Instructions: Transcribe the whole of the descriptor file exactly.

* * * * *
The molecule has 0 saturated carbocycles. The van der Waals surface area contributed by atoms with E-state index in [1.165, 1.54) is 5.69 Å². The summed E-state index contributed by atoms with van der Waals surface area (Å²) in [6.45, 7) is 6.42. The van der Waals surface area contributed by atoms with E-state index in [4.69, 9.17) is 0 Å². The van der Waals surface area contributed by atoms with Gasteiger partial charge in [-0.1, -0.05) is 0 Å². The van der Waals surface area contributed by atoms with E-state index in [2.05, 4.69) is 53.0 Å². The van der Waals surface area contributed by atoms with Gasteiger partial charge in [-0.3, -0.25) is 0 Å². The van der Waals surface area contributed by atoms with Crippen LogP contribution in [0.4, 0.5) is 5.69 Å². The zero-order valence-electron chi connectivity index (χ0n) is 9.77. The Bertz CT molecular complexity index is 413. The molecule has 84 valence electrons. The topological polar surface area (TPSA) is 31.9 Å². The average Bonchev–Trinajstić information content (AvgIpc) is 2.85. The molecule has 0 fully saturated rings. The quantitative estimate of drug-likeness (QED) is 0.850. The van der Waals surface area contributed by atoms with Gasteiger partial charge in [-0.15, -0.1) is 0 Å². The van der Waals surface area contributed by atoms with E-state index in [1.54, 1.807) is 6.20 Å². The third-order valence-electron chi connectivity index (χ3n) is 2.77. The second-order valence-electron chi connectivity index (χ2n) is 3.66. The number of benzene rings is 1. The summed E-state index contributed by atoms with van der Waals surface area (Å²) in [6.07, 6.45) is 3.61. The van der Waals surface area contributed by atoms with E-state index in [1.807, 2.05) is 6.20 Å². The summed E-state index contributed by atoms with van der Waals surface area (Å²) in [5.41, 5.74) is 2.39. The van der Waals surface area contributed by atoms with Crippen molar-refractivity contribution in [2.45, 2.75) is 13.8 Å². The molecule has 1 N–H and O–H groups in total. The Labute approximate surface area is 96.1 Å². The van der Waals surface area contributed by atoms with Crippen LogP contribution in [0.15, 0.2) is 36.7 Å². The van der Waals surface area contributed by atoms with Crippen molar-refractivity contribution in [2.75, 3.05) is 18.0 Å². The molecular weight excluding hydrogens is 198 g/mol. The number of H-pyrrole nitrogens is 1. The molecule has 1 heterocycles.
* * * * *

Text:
The molecule has 0 saturated carbocycles. The van der Waals surface area contributed by atoms with E-state index in [1.165, 1.54) is 5.69 Å². The summed E-state index contributed by atoms with van der Waals surface area (Å²) in [6.45, 7) is 6.42. The van der Waals surface area contributed by atoms with E-state index in [4.69, 9.17) is 0 Å². The van der Waals surface area contributed by atoms with Gasteiger partial charge in [-0.1, -0.05) is 0 Å². The van der Waals surface area contributed by atoms with E-state index in [2.05, 4.69) is 53.0 Å². The van der Waals surface area contributed by atoms with Gasteiger partial charge in [-0.3, -0.25) is 0 Å². The van der Waals surface area contributed by atoms with Crippen LogP contribution in [0.4, 0.5) is 5.69 Å². The zero-order valence-electron chi connectivity index (χ0n) is 9.77. The Bertz CT molecular complexity index is 413. The molecule has 84 valence electrons. The topological polar surface area (TPSA) is 31.9 Å². The average Bonchev–Trinajstić information content (AvgIpc) is 2.85. The molecule has 0 fully saturated rings. The quantitative estimate of drug-likeness (QED) is 0.850. The van der Waals surface area contributed by atoms with Gasteiger partial charge in [-0.15, -0.1) is 0 Å². The van der Waals surface area contributed by atoms with E-state index in [1.54, 1.807) is 6.20 Å². The third-order valence-electron chi connectivity index (χ3n) is 2.77. The second-order valence-electron chi connectivity index (χ2n) is 3.66. The number of benzene rings is 1. The summed E-state index contributed by atoms with van der Waals surface area (Å²) in [6.07, 6.45) is 3.61. The van der Waals surface area contributed by atoms with E-state index in [1.807, 2.05) is 6.20 Å². The summed E-state index contributed by atoms with van der Waals surface area (Å²) in [5.41, 5.74) is 2.39. The van der Waals surface area contributed by atoms with Crippen molar-refractivity contribution in [2.45, 2.75) is 13.8 Å². The molecule has 1 N–H and O–H groups in total. The Labute approximate surface area is 96.1 Å². The van der Waals surface area contributed by atoms with Crippen LogP contribution in [0.15, 0.2) is 36.7 Å². The van der Waals surface area contributed by atoms with Crippen molar-refractivity contribution in [2.75, 3.05) is 18.0 Å². The molecular weight excluding hydrogens is 198 g/mol. The number of H-pyrrole nitrogens is 1. The molecule has 1 heterocycles.